- Feeling sleepy is different from being tired. Pure sleepiness can be conceptualized as the effect of central sleep-promoting mechanisms telling the brain it is time to sleep, whether or not brain cells need to do so. Examples are jet lag, food coma, or simply being in a boring environment. Pure tiredness can be conceptualized as the inability of brain cells to continue functioning in their normal waking mode, despite the central wake-promoting mechanisms telling the brain it should be fully alert. Do you really need examples for this?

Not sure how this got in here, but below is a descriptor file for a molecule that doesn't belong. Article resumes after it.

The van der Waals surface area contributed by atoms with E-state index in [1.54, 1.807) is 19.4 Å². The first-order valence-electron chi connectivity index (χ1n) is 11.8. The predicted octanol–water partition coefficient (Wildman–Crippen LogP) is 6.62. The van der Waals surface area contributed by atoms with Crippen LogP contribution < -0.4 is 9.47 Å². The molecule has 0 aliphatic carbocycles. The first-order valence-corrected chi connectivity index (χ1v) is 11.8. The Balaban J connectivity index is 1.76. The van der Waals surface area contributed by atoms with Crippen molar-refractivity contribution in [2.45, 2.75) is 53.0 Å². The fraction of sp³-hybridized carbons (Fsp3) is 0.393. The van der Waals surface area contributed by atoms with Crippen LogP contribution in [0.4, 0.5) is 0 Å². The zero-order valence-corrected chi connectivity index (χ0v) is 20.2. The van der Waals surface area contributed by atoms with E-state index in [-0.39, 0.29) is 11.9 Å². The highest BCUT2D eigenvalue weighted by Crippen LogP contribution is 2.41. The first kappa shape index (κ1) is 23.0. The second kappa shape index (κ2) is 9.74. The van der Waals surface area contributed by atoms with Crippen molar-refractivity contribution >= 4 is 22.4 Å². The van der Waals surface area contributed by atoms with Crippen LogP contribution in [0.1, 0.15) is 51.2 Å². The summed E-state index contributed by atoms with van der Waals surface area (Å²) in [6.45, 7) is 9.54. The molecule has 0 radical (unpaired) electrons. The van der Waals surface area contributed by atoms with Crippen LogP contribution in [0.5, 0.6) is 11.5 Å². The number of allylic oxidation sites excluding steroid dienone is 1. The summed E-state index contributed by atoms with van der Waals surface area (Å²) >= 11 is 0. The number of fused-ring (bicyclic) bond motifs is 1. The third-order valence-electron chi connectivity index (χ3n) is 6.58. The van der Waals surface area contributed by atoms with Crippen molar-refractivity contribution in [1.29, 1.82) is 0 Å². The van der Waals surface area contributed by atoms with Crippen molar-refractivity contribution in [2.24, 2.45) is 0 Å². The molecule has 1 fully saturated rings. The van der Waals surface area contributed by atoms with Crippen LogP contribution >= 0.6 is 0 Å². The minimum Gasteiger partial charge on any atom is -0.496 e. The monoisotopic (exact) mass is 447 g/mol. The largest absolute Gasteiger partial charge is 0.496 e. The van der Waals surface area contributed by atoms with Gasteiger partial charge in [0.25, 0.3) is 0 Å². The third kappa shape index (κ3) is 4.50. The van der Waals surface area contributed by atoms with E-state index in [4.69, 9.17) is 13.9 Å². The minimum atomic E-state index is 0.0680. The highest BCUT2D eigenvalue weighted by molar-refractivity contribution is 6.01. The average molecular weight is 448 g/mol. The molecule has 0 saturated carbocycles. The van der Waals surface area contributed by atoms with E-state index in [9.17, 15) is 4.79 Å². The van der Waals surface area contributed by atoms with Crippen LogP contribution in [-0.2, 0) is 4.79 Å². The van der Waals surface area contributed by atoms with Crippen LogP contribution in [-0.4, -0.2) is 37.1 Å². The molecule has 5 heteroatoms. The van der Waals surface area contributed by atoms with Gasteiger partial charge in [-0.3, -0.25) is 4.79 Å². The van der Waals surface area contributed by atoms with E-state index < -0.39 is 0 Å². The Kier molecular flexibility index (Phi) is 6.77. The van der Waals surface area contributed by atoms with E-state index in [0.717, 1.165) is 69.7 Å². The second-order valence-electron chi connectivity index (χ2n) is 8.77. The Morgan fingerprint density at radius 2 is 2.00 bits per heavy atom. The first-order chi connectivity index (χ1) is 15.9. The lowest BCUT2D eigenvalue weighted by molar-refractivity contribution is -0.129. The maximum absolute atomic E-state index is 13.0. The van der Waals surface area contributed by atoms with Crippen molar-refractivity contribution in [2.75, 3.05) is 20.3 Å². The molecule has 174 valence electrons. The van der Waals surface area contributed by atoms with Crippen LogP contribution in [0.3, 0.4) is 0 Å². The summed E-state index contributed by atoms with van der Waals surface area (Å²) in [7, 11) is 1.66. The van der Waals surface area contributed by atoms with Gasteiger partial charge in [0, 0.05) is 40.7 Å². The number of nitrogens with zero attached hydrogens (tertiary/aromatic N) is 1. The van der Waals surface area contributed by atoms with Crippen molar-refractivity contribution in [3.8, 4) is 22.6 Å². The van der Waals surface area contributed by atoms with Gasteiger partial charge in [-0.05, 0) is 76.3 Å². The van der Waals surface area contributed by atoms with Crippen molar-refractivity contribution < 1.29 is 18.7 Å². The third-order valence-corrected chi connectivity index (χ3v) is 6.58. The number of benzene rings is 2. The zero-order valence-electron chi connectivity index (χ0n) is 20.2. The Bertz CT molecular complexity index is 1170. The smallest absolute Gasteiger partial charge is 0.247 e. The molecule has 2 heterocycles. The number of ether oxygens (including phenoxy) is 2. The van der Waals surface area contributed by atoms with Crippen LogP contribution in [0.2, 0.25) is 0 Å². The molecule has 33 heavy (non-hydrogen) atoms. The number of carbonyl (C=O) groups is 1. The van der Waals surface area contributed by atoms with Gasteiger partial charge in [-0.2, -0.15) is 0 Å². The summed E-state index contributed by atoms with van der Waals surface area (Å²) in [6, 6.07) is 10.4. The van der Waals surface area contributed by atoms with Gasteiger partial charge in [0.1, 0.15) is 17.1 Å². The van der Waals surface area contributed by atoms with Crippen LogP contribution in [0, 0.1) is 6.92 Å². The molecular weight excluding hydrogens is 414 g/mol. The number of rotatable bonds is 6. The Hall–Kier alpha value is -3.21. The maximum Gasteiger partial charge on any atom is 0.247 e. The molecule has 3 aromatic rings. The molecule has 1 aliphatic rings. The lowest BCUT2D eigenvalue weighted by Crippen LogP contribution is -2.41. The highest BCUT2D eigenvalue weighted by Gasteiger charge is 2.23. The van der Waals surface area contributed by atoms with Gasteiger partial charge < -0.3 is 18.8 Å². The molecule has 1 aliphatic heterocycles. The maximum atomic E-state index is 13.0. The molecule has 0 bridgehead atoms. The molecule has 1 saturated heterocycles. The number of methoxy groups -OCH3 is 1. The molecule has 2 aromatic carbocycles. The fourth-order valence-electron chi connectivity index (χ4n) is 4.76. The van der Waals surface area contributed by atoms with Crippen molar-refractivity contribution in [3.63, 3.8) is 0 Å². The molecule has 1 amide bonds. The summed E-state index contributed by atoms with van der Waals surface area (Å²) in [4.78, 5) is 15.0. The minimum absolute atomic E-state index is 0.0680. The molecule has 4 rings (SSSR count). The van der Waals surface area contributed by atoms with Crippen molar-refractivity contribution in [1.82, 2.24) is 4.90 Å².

- Multiple studies indicate that sleep may be a good time for consolidating and integrating newly acquired information in memory without interference from ongoing activities. The observation that neural circuits activated during learning are “reactivated” during sleep is consistent with this possibility.

- Researchers at UCSF found abnormal copies of DEC2 gene in those who need far less sleep than average. The gene is known to affect circadian rhythms and oxygen regulation in mammals. When the scientists bred mice to have the same mutation, the mice slept less and were more active than their regular rodent peers. I would be great to be a mutant!

Wednesday, August 12, 2009

Blind men and an elephant